Are you a Boss Babe or are you a Boss?

This year for International Women’s Day, we’ve been reflecting on the roles women play in the workplace and how that role has evolved. Leading up to this day there is always a surge of spotlights and media on this conversation, but we’ve been taking note of the common titles being used. The same titles that have sparked controversial conversations and provoked emotions in many that are still being used. Today we’re going to be digging in to female-forward descriptors. 

In honour of International Women’s Day (and month!), we’re going to bring up a controversial topic that has been polarizing many, many, MANY people since its inception.

Are you offended or empowered?

Boss babe. Girl Boss. “She”EO. Mom-preneur. Shero. Female-CEO. What feelings bubble up for you when you hear these terms? Does it feel empowering and supportive? Or does it feel condescending and belittling?  

These terms originated from a time when it wasn’t common for females to be business leaders, there wasn’t equality or expectation of equality. It was compelling to add a pronoun to a term that was only associated with men and some used to think it was empowering. Many felt seeing these titles made the world of business more approachable. But now when you add this gender specific pronoun, are we implying that the real leaders are still men? Are we still leaders if we’re only referred to as a “Boss Babe” and not just a “Boss”?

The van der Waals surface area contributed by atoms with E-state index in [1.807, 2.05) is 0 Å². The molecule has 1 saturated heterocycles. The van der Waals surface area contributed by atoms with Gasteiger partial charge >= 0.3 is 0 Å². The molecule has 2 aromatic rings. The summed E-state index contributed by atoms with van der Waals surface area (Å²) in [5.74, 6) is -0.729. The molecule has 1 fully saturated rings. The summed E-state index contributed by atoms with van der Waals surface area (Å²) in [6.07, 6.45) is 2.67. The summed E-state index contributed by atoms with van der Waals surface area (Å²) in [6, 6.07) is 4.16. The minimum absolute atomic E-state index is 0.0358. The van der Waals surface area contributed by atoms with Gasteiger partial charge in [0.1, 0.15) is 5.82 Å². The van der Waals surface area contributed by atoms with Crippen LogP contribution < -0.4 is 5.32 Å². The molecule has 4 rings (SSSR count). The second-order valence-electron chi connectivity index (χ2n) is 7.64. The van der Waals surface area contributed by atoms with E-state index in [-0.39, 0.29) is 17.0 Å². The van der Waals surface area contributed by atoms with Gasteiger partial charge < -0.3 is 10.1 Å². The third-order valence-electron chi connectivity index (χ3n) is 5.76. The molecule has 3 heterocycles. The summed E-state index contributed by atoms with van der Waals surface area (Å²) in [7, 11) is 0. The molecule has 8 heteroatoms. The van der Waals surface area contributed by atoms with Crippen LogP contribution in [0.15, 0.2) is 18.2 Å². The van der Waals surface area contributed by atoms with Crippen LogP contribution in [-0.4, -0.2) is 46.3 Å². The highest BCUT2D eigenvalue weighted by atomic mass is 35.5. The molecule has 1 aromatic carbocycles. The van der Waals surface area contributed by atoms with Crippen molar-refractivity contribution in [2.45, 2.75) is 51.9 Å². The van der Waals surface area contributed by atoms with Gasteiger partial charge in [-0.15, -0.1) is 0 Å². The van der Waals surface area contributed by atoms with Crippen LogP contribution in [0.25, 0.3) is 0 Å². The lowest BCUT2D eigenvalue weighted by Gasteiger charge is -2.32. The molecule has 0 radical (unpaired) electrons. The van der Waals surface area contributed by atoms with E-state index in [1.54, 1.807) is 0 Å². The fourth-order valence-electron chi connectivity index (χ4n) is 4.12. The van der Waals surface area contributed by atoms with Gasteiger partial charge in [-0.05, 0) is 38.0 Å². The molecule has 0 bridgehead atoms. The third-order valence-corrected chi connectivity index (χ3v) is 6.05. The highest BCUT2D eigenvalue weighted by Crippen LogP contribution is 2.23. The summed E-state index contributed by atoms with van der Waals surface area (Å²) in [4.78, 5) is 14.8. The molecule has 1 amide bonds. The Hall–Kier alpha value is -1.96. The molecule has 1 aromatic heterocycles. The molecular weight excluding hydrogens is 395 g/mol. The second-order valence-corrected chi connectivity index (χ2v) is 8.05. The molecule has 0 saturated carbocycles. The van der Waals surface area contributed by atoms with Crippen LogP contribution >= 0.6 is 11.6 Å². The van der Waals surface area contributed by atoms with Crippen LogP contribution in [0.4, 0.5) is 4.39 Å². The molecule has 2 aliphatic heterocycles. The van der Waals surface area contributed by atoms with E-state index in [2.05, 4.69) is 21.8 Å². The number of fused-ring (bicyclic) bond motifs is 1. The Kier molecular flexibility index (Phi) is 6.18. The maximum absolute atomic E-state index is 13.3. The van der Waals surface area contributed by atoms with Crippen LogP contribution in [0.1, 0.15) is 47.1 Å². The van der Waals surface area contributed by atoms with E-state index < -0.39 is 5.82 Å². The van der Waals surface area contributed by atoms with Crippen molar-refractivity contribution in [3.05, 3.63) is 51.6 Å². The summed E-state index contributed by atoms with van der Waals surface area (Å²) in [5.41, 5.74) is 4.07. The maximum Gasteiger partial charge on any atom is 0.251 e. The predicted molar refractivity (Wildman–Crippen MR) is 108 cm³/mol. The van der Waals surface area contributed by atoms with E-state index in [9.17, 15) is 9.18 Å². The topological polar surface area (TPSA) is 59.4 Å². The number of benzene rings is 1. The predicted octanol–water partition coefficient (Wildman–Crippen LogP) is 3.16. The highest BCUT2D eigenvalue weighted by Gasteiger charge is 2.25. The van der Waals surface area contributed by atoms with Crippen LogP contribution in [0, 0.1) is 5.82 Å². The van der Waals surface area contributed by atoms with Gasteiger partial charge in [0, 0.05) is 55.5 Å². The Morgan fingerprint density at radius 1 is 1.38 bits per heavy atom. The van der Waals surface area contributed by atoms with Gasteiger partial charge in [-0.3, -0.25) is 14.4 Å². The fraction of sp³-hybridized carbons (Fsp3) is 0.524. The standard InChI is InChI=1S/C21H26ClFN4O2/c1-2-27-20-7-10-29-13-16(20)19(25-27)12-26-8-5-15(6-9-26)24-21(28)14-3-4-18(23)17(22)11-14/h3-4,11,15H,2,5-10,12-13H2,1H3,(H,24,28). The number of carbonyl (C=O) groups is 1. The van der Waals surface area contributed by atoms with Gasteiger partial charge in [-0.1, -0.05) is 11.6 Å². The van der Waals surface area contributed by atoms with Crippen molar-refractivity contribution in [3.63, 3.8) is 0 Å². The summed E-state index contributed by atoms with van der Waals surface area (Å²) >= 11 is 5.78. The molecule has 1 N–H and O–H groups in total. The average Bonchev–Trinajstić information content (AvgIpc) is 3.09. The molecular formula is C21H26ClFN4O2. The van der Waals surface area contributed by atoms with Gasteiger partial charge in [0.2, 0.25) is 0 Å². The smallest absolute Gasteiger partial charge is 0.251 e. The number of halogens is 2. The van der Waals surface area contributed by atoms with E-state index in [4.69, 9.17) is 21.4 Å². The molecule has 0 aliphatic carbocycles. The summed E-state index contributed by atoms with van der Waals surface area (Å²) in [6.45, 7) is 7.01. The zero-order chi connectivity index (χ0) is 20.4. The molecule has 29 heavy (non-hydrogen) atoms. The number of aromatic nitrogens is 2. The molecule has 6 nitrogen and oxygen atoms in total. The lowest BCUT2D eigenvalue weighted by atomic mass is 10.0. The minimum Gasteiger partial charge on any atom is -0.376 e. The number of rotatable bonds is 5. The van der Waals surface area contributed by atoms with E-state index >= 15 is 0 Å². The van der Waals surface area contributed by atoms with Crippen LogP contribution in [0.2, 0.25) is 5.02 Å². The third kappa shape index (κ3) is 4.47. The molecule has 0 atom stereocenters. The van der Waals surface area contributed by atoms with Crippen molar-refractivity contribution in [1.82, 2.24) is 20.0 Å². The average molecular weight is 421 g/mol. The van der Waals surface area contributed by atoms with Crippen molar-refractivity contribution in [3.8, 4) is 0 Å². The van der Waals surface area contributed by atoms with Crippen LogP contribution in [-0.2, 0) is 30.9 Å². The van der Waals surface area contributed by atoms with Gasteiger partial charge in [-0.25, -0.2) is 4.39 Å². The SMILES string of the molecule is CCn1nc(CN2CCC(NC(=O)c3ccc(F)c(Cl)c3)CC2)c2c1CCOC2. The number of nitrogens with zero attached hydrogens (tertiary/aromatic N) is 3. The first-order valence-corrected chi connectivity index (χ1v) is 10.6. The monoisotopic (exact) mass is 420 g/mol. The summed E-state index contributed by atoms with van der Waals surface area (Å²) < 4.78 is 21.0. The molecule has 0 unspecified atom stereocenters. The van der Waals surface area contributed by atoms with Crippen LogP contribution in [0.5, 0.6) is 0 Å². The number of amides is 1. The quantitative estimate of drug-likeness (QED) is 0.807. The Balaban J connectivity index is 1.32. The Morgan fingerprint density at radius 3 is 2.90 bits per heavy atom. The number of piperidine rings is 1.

Regardless of your visceral or endearing reaction to these terms, we can agree times are changing. Globally the share of women in senior management is increasing, having grown to 29% in 2019 accordingly to , the highest number ever recorded. Although we still have a long way to go, and 2020 has proven to be a huge hit to career growth for many women, conversations about how we recognize the contributions of women need to happen. A challenged world is an alert world. It is our choice to challenge and call our gender bias, inequality, and have the conversation, so let’s #choosetochallenge

So, the golden question, what does it mean to be a leader? What does it mean to honour uniqueness while being inclusive? What does it mean to be an entrepreneur who identifies as female? Does it help or hinder when there are separate pronouns, groups, associations meant for women?

Let us know in the comments below or share this post to get the conversation going.

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